Thursday, April 2, 2015

Inadmissible Evidence (John Osborne)

Meet Bill Maitland, protagonist of John Osborne's massive play Inadmissible Evidence. Bill, a 39-year-old lawyer, is not that likable a guy but seems to have his pick of the ladies. The pursuit of women has become a lifestyle for Bill, who has a wife and several mistresses both short and long-term, as well as opportunistic encounters. But this certainly isn't a sex comedy. It is more of an indictment. Bill is to be tried and found guilty -- though less for his sexual appetites than for his utter disregard of every single other's personhood.

John Osborne turned British theater on its head in the 1950s with his brilliant play Look Back in Anger, featuring the definitive "angry young man" character Jimmy Porter. Osborne early in his career wrote among the most punishingly large male roles in the entire world dramatic literature -- Porter, Archie Rice in The Entertainer, Luther in an eponymous play. With Maitland, Osborne pushes this line of inquiry as far as it will go; Inadmissible Evidence takes three to four hours to perform, the lead actor is onstage continuously, and is given any number of three, four, and five page speeches to execute. On top of all that, the actor is playing a self-justifying creep who has barely a single appealing moment and whose last big monologue is a cruel and incestuously tinged rejection of his teenage daughter. One critic of the play's premiere production in 1964 noted that the play has "no plot, no action, no interesting situations, no climaxes and no comedy...not even a clever set to look at." I know this all sounds horrible, and yet, such is the nature of the challenge Osborne set himself, to write a masterpiece (it has to be a masterpiece or nothing) within those boundaries. He pulls it off.

In reading and viewing Osborne, a book I am finding very helpful is Luc Gilleman's John Osborne -- Vituperative Artist. Gilleman states that "in many ways, Inadmissible Evidence is a bad play," but I would say that if so, it falls into the category of "bad great play" that Kenneth Tynan proposed for Camus's Caligula. (One might say that Stanley Kubrick's The Shining is a bad great film -- you get the idea.) One "badness" of the play is that it probably relies too heavily on a great central performer to really work up there on stage. Osborne was terribly lucky to have the incomparable Nicol Williamson as Maitland in that first production, and many times subsequently; Williamson played Maitland in a total of five separate productions in London and New York, and in a little-seen 1968 film version. This was a signature role for him, and he was by all accounts mesmerizing in it; one gets a little of the flavor in the photographs that accompany the 1965 Grove Press printing of the play. Gilleman writes:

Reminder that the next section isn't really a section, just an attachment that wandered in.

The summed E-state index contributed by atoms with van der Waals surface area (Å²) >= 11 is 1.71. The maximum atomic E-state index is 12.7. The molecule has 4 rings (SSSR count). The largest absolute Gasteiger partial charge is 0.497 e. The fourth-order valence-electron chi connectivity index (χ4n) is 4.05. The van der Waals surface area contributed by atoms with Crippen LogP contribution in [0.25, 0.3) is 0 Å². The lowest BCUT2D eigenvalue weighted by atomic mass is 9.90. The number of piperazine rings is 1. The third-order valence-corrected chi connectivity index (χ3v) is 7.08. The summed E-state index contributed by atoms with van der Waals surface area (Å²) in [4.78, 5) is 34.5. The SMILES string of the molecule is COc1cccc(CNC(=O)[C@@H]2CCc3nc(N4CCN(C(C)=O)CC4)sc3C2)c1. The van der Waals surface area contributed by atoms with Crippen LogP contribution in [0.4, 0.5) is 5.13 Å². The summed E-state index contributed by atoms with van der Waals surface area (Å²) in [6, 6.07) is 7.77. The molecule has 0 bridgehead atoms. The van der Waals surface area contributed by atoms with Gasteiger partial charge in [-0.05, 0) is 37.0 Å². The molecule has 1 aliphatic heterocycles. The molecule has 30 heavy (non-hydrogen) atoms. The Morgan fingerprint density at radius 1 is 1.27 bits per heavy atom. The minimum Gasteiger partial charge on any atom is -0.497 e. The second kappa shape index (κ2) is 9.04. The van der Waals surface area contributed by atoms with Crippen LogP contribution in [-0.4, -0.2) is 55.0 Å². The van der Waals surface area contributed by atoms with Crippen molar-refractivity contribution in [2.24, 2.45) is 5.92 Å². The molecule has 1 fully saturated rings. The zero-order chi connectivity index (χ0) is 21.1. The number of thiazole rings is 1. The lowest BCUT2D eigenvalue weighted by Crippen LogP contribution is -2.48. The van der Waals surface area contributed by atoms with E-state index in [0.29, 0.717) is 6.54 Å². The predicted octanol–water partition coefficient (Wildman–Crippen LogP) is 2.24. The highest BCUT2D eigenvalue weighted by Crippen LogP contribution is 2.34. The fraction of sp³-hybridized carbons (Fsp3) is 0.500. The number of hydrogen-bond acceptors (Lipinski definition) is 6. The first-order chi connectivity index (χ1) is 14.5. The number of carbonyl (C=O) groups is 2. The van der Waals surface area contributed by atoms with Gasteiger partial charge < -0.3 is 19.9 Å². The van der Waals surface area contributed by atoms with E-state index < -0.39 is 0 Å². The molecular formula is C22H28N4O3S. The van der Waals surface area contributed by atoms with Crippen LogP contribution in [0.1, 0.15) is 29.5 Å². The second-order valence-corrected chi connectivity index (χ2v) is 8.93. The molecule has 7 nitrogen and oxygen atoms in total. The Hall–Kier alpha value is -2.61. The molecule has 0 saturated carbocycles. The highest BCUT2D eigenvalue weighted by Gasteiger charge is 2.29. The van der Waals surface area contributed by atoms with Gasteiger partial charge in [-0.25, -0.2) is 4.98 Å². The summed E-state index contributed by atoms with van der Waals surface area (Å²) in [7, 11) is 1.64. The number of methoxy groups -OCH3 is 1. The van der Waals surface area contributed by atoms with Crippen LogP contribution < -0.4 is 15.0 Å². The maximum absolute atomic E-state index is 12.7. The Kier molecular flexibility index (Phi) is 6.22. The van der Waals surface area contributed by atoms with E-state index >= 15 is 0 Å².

In playing Maitland, Williamson in fact seemed to die on the stage every night and was not adverse to berating the audience when it proved unworthy of such a sacrifice. Once he stopped the performance...starting again only when fidgety spectators had been cowed into silence. In another instance, he staggered off stage with chest pains, and the curtain lowered, until, sixteen minutes later, his understudy took over. After the interval, Williamson returned to complete the play and in a curtain speech offered the audience their money back, explaining the role was "terribly, terribly difficult," and, since he had been suspected of sustaining a heart attack, quite literally "killing."

Of such incidents are theatrical legends made -- and the performing history of Osborne's theatrical oeuvre offers a number of others of like kind. Still, actors love the challenge. As Osborne himself noted (my bolding):

[My work] requires very proficient actors. That is why they are very difficult to cast. They require a great deal of pure acting skill of a very special kind, I think...[The actors] must have an extraordinary technique as far as using the dense text, because it always is very dense. Also, they must have a wide intellectual grasp and tremendous pure verbal facility and a great ear and stamina and a lot of power and feeling.

Nothing much to ask for!

[Originally published in my blog Patrick Murtha's Diary in 2008, and slightly revised here. It is one of the very first pieces that I thought of porting over. My admiration for Osborne is huge.]

John Osborne: Plays 3 (Contemporary Classics)

John Osborne: Vituperative Artist (Studies in Modern Drama)

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